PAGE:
Ford Puts A Billion In Startup For Self-Propelled Cars

Calvino Miguel

Published by Calvino Miguel
CEO & Editor of SuccessField, CMO of ipaster


5 months ago

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Again a startup for autonomous driving is caught by a large car group. This time, Ford grabs a company of former Google and Uber-experts.

Ford Wants To Bring Autonomous Vehicles On The Road, By  The Year 2021 

In the running for the first fully self-propelled car, Ford put a billion dollars in the startup of a former Google developer. 

Ford

Ford is investing a billion dollars in robot car startup Argo Ai. On the photo from: Peter Rander, Argo AI COO; Markfields, Ford President and CEO; Bryan Salesky, Argo AI CEO, Raj Nair, Ford’s Executive Vice President, Product Development, and CTO. (Photo: Ford)

The second-largest US car dealer will distribute the investment over the next five years, taking over the majority of the company Argo AI from Pittsburgh, which specializes in artificial intelligence. Ford plans to launch autonomous vehicles on the road by 2021, just like other automakers.

Ford announced on Friday that they wanted to use Argo to develop a new software platform for robotic trucks. This technology could then possibly be licensed to other companies. Argo was founded by Brian Salesky, who was responsible for the hardware of Google robotic cars, and a leading developer of software for autonomous driving at Uber, Peter Rander. The service agent developed his own robotic robot technology and joined the department of the University of Carnegie Mellon in Pittsburgh, where Salesky and Rander once were.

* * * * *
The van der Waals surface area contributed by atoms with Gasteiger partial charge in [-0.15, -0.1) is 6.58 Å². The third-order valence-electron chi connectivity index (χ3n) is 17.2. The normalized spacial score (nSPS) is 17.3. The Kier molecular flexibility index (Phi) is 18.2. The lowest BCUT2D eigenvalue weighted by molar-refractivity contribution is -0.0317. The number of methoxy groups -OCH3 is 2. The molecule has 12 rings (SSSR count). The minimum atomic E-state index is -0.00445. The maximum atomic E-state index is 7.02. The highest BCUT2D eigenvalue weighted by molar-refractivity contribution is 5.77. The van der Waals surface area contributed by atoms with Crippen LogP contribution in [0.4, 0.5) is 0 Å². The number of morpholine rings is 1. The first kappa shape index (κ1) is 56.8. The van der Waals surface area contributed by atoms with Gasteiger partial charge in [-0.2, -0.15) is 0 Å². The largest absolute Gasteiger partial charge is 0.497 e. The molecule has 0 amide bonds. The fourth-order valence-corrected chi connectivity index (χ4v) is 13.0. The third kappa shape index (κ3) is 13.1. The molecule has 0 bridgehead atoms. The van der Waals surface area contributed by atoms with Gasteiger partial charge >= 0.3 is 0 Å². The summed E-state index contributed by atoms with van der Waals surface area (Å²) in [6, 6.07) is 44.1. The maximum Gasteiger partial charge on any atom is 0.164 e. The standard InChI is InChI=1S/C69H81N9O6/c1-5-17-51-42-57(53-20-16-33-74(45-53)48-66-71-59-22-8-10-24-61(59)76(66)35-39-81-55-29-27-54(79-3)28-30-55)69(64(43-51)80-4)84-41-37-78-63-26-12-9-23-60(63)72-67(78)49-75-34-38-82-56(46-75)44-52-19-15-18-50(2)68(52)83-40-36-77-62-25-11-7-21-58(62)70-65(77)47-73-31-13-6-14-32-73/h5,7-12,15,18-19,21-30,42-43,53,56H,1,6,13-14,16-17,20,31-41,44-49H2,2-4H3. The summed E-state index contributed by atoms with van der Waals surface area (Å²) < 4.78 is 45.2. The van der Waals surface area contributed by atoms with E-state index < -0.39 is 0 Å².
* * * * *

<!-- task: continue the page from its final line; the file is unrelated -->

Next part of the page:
(Photo: Ford)

Ford Is Entering The Business Of Self-Propelled Cars

While the big manufacturers are pushing up the pace in the development of self-propelled cars, top developers, who are self-employed, are buzzing. The Ford rival General Motors took over the startup Cruise for about $600 million last year. Over $680 million for the only few months old startup Otto, which developed technology for self-propelled trucks. Otto co-founder Anthony Levandowski, a pioneer of Google’s robotic vehicle program, is now working on self-propelled cars at Uber.

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Also the former head designer of the Google cars, Chris Urmson, and the former head of the Autopilot program at Tesla, Sterling Anderson, now want to elaborate in a startup own technology. However, they were sued by Tesla. At the same time, in addition to motorists and tech companies, industry suppliers also work on technology for autonomous vehicles.

Ford is working hard to get ahead in the race for the car of the future. To this end, SAIPS, a company specializing in the development of self-learning machines, was already bought from Israel and invested $75 million in Velodyne, a developer of laser radars.

In addition, Ford plans to double the number of employees in Silicon Valley by the end of 2017 to around 260. In addition, the Autoverse is also heavily based on electric and hybrid drives – by 2020, the development of 13 new models will be worth $4.5 billion. The share of such vehicles in the total offer is to rise from currently 13 to 40%.